Business View: As long as Europe spoon-feeds its farmers, the Third World will go hungry

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The Independent Online

Having spent most of the past week in Africa, I know how important the coming trade talks are going to be. Kenya is one of the world's poorest countries yet it has fantastic farmland with rich, well-balanced soil, and a climate that means you can grow anything from sugar cane to rhubarb. It has developed some good export businesses, from the beans you buy at Tesco (pre-packed before they leave Nairobi) to the cut flowers that are flown daily on two jumbo jets to Amsterdam.

You can make a lot of arguments about "air miles" on your vegetables - why buy Kenyan beans when they could be grown locally? - but the main thing preventing countries such as Kenya from developing stronger exporting businesses is farm subsidies in Europe.

The generally accepted figure is that we in the European Union spend six times as much on support for our farmers as we do helping out the poor in the developing world. In France, one of the main countries blocking genuine farm reform, they argue that a million people could be thrown out of work if the subsidies went. Well, why not use the money to find alternative employment for these people rather than pushing up food prices and disadvantaging the Third World?

The halfway house farm reform package struck a couple of weeks ago will look even more limp if the warring factions fail to agree on allowing cheap drugs to be sold to the Third World. The cost of retrovirals for an Aids sufferer in Africa is more than $3,000 (£1,900) a year - 10 times the annual income for someone living in Kenya - and that is when the drug is available.

All sorts of problems would be thrown up by pulling down the trade barriers which hold back the developing world. But problems are there to be solved and the alternative to supporting a World Trade Organisation that delivers social justice is the continuing spiral into misery for countries that have a great deal to offer.

It is with a rather depressing inevitability that the best three bids for the Scottish & Newcastle pubs division come from firms with strong private equity elements. Spirit is a bars business controlled by US venture capitalist Texas Pacific, which divorced from Punch Taverns just before Punch floated; Laurel Inns is backed by Morgan Grenfell Private Equity and is planning to float if it wins S&N; and the third bid is from Cinven and CVC, two venture capitalists which apparently need no publican veneer.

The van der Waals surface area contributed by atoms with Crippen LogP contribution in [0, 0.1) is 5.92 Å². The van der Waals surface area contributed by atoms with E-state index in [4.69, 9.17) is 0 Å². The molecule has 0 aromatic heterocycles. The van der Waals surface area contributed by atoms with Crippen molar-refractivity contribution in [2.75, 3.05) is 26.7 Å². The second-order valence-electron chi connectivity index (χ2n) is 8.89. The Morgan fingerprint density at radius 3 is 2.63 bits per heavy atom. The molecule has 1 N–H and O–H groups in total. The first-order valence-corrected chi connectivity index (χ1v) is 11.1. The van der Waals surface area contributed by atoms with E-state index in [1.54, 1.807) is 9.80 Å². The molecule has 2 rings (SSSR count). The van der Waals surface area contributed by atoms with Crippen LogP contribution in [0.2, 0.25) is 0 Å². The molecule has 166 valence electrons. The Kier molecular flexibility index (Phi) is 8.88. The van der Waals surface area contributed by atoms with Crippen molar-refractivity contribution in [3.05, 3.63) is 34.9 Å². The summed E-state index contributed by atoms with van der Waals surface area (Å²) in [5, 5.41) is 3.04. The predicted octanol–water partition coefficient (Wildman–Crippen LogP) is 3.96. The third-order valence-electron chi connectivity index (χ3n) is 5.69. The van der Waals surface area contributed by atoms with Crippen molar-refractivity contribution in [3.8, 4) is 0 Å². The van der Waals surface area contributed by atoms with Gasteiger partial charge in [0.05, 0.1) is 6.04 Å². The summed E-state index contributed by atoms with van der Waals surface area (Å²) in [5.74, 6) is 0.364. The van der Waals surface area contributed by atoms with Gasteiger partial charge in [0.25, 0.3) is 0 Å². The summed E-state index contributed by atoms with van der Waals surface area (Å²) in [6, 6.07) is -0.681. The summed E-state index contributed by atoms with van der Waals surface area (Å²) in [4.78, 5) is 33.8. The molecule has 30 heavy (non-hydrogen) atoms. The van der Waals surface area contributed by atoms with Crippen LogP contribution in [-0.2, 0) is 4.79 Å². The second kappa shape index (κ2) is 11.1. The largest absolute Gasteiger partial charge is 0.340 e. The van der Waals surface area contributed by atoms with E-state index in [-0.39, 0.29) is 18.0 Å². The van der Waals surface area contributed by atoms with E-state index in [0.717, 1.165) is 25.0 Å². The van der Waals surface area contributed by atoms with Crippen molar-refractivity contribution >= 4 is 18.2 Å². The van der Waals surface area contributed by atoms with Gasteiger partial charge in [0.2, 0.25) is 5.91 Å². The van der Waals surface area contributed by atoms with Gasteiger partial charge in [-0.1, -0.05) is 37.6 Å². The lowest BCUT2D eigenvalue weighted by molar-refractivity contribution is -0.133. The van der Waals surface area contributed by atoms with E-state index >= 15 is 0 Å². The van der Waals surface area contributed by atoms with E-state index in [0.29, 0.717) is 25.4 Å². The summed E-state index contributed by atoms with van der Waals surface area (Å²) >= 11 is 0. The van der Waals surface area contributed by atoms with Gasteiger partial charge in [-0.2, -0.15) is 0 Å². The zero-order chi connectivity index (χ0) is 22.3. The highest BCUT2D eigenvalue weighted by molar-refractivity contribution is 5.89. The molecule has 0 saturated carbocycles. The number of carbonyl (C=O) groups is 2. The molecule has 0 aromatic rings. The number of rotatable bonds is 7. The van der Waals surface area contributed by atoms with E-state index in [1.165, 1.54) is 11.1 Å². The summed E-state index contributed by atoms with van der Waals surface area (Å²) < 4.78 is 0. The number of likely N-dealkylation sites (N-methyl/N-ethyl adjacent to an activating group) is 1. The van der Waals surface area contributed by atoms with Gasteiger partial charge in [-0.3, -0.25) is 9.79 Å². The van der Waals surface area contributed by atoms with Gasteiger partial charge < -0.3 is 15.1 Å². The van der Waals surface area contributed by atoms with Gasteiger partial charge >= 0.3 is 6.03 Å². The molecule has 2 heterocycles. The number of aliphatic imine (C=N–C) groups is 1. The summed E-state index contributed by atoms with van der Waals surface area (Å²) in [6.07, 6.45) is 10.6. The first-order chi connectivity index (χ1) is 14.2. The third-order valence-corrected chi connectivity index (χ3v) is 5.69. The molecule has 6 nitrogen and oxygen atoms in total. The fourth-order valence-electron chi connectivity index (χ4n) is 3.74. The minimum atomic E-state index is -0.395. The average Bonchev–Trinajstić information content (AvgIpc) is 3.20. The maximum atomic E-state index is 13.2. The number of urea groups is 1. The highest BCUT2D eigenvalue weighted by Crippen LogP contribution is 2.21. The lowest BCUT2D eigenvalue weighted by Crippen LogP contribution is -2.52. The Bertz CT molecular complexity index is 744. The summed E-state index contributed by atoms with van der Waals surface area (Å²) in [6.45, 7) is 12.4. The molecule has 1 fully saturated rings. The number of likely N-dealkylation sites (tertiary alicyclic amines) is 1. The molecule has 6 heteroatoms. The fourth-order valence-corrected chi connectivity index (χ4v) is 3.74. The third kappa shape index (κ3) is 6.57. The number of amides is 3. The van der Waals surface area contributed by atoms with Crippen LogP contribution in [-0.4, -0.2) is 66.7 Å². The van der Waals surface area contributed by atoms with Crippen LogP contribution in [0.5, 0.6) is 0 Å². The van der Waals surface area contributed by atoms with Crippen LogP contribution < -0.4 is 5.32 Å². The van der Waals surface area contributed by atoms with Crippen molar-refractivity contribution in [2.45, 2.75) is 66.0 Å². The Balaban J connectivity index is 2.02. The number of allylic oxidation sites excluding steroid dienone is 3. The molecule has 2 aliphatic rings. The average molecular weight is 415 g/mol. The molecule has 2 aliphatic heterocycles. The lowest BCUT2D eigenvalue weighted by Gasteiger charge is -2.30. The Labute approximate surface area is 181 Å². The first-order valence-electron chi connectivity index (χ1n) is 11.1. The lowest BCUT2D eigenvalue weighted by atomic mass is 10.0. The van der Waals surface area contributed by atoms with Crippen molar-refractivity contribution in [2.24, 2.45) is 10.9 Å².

Now you cannot argue that the private equity sector has failed to donate time and attention to pubs. Attracted by the strong cash flow from bars, everyone from Nomura upwards has fiddled in this sector over the past dozen years. And, to be fair, they have not been bad landlords, showing a willingness to invest as well as extract dividends.

But private equity houses are never long-term owners; the old joke is that they go into a room backwards because they are looking for the exit. However, the City has shown it is not willing to give a quoted pubs group, Mitchell & Butlers, the cash to make a decent offer for S&N.

So will stodgy old pension funds be willing to put money into either Laurel or Spirit if they come to market after winning the S&N auction? Or will it be another case of private equity passing the public house parcel?

Voodoo economics at Sellafield

It does not take a nuclear physicist to work out that BNFL's Thorp reprocessing plant at Sellafield doesn't have much of a future. Even if the damn project worked at full capacity - which it doesn't, because of problems with its waste disposal, as we revealed a few weeks ago - it would have a precarious business case because few nuclear companies want the stuff it produces.

Putting those two factors together, you must assume that it will be difficult for BNFL to win new contracts for Thorp. And if it does not win any new contracts then there is no point keeping the business open after the existing contracts are due to end, which is in 2010.

But I can confidently predict that Thorp will be operating past 2010. That is because the infernal plant is so inefficient that it will not be able to deliver its current contracts on time. Nowhere is the term "voodoo economics" more appropriately applied than up at Sellafield.

j.nisse@independent.co.uk

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